Kim Hinton, an academic adviser for the Departments of Gender Studies, Classical Studies and Theatre, Drama, and Contemporary Dance, died suddenly from a pulmonary embolism Feb. 26. She was 47.
Hinton received a master’s degree in Russian literature and a Ph.D. in theater history, theory and literature from IU. She started her academic advising career in 2007 in the Departments of Anthropology and East Asian Languages and Cultures. Hinton switched departments in 2011.
Hinton rarely advised individual students more than a few times a year, yet several students said they felt at home as soon as they walked into her office.
“Every interaction was personal to us, but she was probably like that with, like, a million people,” junior Megan Kudla said.
Senior Amanda Hoover, a double major in contemporary dance and cinema and media arts, said she would not graduate on time without Hinton’s help.
“You could suggest the craziest things, and she would find some way to make it all work,” she said. “She was like a miracle worker.”
Although academic advisers often take the role of an emotional supporter for students, Hinton’s students generally carried an extra layer of stress.
As a contemporary dance student, sophomore Chelsea Kummeth spends most days running from classes to rehearsals that usually last several hours. She said Hinton always provided stress relief.
“She was always there if I needed to rant,” she said. “She could always tell when I was stressed just by looking at me.”
Kummeth said she was planning on visiting Hinton in her office Tuesday.
Elizabeth Shea, director of contemporary dance, has an office right next to Hinton and saw her nearly every day. She said Hinton always came into work with a positive attitude.
“She saw countless students day in and day out, and I never heard her say one mean thing,” she said. “Not one negative, nasty thing, ever.”
Suzanne Hinton, Kim’s mother, said Kim enjoyed guiding students who were passionate about their career paths. But Kim had her own interests, too.
Ever since she was a child, Kim loved theater, her mother said. She would put on plays for her family when she was young and later starred in several high school performances.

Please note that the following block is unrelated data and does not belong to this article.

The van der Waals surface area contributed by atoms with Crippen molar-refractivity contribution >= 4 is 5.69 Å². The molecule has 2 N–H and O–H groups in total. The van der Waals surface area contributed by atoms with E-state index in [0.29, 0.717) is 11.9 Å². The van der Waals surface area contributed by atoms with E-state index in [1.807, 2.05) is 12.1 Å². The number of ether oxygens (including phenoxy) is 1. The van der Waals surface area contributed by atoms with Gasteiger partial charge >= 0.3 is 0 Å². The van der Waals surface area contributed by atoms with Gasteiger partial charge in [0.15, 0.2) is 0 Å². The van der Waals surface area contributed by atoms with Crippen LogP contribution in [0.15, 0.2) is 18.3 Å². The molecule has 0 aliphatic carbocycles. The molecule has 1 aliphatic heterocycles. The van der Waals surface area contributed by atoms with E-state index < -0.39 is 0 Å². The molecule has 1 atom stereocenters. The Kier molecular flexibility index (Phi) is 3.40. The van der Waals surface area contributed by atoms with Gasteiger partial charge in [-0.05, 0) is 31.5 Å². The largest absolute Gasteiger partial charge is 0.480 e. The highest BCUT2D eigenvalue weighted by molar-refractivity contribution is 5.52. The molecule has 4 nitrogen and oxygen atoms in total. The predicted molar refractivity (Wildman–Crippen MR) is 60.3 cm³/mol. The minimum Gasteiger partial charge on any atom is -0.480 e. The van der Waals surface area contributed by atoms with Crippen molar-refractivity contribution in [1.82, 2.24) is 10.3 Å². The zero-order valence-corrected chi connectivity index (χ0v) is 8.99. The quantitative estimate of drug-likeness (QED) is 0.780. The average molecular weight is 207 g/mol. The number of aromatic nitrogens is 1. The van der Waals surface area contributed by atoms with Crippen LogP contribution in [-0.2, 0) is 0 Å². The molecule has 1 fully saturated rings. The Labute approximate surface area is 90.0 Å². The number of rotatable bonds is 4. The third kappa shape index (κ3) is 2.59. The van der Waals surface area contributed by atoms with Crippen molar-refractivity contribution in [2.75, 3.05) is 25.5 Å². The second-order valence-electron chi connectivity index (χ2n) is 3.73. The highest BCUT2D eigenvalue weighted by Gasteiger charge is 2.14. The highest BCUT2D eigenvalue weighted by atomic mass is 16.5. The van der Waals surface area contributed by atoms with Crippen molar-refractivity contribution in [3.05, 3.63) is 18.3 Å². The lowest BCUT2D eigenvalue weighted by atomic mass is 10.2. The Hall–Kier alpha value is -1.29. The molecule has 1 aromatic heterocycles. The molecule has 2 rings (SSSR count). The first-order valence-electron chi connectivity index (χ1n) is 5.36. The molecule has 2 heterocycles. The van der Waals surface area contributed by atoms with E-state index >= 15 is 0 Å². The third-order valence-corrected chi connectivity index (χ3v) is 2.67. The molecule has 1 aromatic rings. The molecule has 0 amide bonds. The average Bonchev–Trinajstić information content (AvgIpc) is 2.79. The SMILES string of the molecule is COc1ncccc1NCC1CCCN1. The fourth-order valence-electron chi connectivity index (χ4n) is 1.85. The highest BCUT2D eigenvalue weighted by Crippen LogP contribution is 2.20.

While studying at IU, Hinton wrote a dissertation on the representations of sideshow freaks in modern British and American musicals and plays.
“It all came back to theater,” her mother said.
As part of her dissertation, Hinton interviewed actor Mat Fraser, who starred in the show "American Horror Story." She wrote about how Fraser, who was born with a disability affecting his arms, and other actors with disabilities are portrayed in pop culture.
Suzanne said she was considering making the dissertation into a book.
Hinton’s partner since 1995, Steve Jarosz, said he enjoyed constantly learning from her about music and pop culture.
Jarosz and Hinton met while they were graduate students at IU studying Slavic languages. They did not plan on staying in Bloomington after finishing their studies, he said, but the two lived in town together for about 20 years.
“Our lives just kind of got tied up in Bloomington,” he said. “It just became our home.”
Jarosz said Hinton was determined to help her students and the university. IU had a special place in their relationship, he said.
Hinton is survived by her parents Suzanne and Keith, her brothers Erik and Joshua and nephew Xavi.
A gathering to celebrate Hinton’s life, which will be open to the public, is from 1 p.m. to 4 p.m. Saturday at 4155 S. Old State Road 37 in Bloomington.
CORRECTION: A previous version of this article incorrectly stated Hinton's work history. She started her academic advising career in 2007 in the departments of Anthropology and East Asian Languages and Cultures. The IDS regrets this error.
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